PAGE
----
In this video, learn how to add delegated permission, and that app identity only fails in such a call.
- [Instructor] For the concepts between a web application calling Microsoft Graph with app-only identity and one with delegated user identity are about the same. The only thing that really changes is A, what endpoint I'm calling and what permissions I'm calling under. So let's go to Exercise Files and pick up the ending portion of the previous chapter where we successfully wrote a web application that called Microsoft Graph with application-only identity.
So I already have this project open, so I'm simply going to go to that project now. Now let's go to Controllers, and let's call UsersController, and if you go down here, let's look at the URL we were calling. We were calling a certain URL that required application identity. So now what I'm going to do is that I'm going to pick a different URL and a different permission, something that will require delegated user identity.
So in order to do that, I'm actually going to pick a permission that allows me to list the messages in somebody's inbox. So if I go down here, there is an alias called /me/messages, and basically, this allows me to read my email, okay? So the permission that I need for this to work is mail.read.
So I'm going to go into Azure AD and I'm going to grant my application that permission. So as usual, go ahead and sign in to Office 365, go to the admin area, go to the Azure AD area, find your application registration, remember it was a web app, and let's go ahead and grant it the permission to call mail.
I'm going to click Add, select an API, just like before, Microsoft Graph, but since I've already selected it, I'm going to click here. Then I need to add a delegated user permission. So I will look for a permission called Read user email, and I will find it under Delegated permissions. So let's look for it. Read user email, there it is.
So notice that some of these have a Yes next to them and some of them have No next to them. The Yes and No basically means that do I need to be admin to grant that permission? So reading somebody's email is not an admin-level permission so that's why it's at No. It says you are adding permissions to your application. Users will have to consent even if they've already done so previously. That makes sense. You change permissions. The next the user signs in or installs the app, the user will have to say, "Yes, I'm granting the application certain permissions." Let's click Save, and I'm going to click Grant Permissions so the underlying applications are now granted permissions.
So you see now I have one application permission and one delegated permission. Now notice that the URL that I need to call this time is /me/messages. So let me go into my project and make that change to my code. So instead of /users, I'm going to call /me/messages. Now I know this is called UsersController, but I am reading my email. Should I go down and change it to MailController? Yeah, I should, but this is just demo code, so I'll just leave it at UsersController.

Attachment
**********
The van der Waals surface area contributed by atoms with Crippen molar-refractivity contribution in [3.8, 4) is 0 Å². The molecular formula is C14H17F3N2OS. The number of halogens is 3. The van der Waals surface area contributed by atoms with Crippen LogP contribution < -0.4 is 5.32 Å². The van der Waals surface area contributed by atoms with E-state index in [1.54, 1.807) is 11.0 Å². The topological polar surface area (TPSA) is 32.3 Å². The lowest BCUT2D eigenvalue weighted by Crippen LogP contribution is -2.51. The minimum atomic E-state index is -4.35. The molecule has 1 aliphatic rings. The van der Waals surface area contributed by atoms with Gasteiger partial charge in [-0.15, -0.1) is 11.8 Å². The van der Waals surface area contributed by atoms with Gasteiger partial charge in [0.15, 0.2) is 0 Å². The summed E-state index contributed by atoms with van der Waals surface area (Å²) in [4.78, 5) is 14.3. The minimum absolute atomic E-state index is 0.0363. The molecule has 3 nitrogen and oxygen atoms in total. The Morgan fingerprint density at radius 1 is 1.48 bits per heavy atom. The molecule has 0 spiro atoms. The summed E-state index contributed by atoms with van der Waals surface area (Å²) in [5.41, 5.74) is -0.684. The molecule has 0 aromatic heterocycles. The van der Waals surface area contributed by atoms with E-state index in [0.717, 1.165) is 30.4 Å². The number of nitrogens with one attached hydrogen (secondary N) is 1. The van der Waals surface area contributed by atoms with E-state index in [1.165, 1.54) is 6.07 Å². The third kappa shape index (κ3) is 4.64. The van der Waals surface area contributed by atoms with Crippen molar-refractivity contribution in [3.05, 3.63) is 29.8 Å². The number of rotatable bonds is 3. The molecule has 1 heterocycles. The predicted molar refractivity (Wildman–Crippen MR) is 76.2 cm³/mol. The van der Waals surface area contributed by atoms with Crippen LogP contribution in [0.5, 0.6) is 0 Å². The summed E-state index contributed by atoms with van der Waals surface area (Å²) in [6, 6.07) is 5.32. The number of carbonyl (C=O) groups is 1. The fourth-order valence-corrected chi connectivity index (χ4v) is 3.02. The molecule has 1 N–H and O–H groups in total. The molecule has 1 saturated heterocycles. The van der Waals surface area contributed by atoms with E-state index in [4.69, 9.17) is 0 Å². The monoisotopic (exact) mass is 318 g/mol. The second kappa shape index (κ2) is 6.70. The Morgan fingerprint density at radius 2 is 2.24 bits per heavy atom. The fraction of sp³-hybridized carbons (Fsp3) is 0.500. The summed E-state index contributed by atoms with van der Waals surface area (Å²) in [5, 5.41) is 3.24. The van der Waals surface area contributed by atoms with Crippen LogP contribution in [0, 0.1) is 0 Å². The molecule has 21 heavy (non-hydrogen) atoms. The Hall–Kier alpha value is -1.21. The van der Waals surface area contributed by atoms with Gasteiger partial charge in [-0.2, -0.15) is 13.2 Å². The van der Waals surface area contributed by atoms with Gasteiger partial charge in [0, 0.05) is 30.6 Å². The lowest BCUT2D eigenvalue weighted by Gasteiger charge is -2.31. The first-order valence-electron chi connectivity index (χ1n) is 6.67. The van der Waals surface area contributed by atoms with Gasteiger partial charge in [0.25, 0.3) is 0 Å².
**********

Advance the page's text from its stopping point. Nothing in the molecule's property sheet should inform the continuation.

Just note that I am trying to read the user's email and not the list of users. Let me do one other thing. Let me set a break point here. The reason I'm setting this break point is that I want to look at what this access token looks like when we actually make this call. With this much in place, let me go ahead and run the project. The application loads as intended. Let's go ahead and sign in.
I'm signed in just like before. Seems to be working. Now I'm going to click on Users. Remember, we're reading mail, bot users, so let's click on this. And looks like we're able to sign in. I'm going to actually steal this access token and I'm going to put this in Notepad because I want to show you something in trusting in that access token in a moment. So let me go ahead and save this access token in Notepad. Let's go ahead and run this in debug mode.
It's trying to call it and it says Bad Request. Hmm, what happened? Well, you see that the request actually failed, right? Well, what's going on? Well, let me show you. Let's go to jwt.io. And there are numerous other ways to decode this access token, but this is pretty convenient. So let's just go down here and paste this access token, and let's look at the decrypted version of this access token.
I don't see a user's identity in this access token. That's the problem. I'm trying to do something that requires a user's identity but I don't see like a UPM claim or anything like that that tells the server who is the user sending this request and that is the issue. Let's fix that.
- What is Microsoft Graph?
- Registering a web application in Azure AD
- Adding authentication logic and authentication UI
- Native applications calling Graph
- Reviewing scenarios where web apps involving Graph are useful
- Web applications with application identity and delegated identity calling Graph
- Daemons calling Graph